Ginkgo Biloba – An Ancient Tree That Helps Your Memory
Ginkgo Biloba is one of the most ancient tree species in the world today. There’s evidence of this tree dating back 150 million years! The therapeutic use of Ginkgo is also ancient as it’s been used in traditional Chinese medicine for thousands of years and continues to this day.
The seeds and the extract of the Ginkgo leaf are commonly used to treat a variety of symptoms and ailments like loss of memory, asthma, bronchitis, fatigue, intermittent claudication, and tinnitus. Basically, it improves circulation in the body and thus provides for better nourishment of the body’s organs, including the brain. And guess what? It’s also an antioxidant, which means it can help you keep the effects of aging in check and fight cancer!
Memory loss is a common problem with the elderly and probably the most prevalent reason for ginkgo consumption, here in the west at least. Ginkgo Biloba has been found to possess curative powers to aid in age-associated memory impairment and improve verbal recall. The recall is a key function involving brain memory centers. Ginkgo Biloba improves recall by rejuvenating the brain’s memory centers. There is more and more research validating Ginkgo’s ability to help with memory loss.
A study conducted at UCLA on the impact of Ginkgo on age-associated memory impairment involved two groups of patients, aged 45 to 75 who had mild dysfunctions in memory. One group received 120 milligrams of Ginkgo Biloba twice daily and the other group received a placebo.
Brain metabolism was measured by positron-emission-tomography (PET) scans before and after the trial. Cognitive tests were used to measure verbal recall. Both showed significant improvement among the group that was given Ginkgo compared to the group that was given the placebo.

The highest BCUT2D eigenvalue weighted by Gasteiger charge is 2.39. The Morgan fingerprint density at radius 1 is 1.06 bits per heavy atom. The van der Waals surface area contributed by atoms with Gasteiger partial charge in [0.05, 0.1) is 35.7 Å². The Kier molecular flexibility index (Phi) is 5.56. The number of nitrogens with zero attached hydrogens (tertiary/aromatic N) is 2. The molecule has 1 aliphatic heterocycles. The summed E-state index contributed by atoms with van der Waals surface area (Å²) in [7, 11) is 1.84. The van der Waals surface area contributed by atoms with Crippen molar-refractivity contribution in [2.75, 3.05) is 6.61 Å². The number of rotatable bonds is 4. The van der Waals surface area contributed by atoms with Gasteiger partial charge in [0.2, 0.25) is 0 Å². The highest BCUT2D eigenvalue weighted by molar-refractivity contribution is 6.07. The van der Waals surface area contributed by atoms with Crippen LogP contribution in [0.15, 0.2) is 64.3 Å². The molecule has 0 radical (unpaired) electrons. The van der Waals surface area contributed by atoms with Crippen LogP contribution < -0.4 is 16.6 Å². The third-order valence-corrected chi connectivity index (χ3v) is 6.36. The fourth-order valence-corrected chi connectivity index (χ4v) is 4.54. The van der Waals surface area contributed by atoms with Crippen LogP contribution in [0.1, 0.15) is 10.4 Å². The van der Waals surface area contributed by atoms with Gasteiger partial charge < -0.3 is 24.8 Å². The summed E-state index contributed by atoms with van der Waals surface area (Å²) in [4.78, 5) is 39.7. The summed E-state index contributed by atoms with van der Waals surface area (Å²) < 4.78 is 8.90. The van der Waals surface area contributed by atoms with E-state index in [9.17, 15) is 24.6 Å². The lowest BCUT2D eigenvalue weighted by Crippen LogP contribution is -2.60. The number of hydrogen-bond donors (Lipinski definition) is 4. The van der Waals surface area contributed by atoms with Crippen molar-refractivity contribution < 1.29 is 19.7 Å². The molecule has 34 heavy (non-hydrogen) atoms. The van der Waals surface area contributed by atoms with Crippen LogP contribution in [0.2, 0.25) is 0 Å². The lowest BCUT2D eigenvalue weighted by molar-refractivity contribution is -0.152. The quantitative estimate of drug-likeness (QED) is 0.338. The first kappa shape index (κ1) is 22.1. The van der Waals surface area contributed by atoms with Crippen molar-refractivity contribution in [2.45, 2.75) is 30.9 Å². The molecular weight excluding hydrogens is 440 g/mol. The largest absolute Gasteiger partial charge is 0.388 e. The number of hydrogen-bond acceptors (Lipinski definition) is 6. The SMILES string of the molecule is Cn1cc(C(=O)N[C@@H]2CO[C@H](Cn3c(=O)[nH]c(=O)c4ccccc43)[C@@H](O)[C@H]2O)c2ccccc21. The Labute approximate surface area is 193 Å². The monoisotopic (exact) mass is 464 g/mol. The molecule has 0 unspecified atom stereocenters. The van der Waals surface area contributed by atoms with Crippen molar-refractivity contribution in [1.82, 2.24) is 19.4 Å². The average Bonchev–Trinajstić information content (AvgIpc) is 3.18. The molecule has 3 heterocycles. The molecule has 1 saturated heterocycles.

The Journal of Gerontology published a study carried out in France that showed evidence of the useful role of a special extract of Ginkgo Biloba, called EGb761 in at least delaying the onset of Alzheimer’s disease. The study revealed that participants taking the extract over the long duration of the study, maintained cognitive performance longer than those who did not. The study also showed Alzheimer’s symptoms were also delayed for quite some time due to the therapy.
Ginkgo is commercially available in the form of tablets, capsules, or teas. Therapists recommend 80 milligrams to 120 milligrams of standardized Ginkgo extract as a good dose, to begin with. Some side effects like headache, nausea, diarrhea, and stomach upset are often reported. Few studies also indicate that Ginkgo can increase bleeding risk. So, persons on anticoagulation drugs or having bleeding disorders should consult a healthcare provider before commencing Ginkgo therapy.
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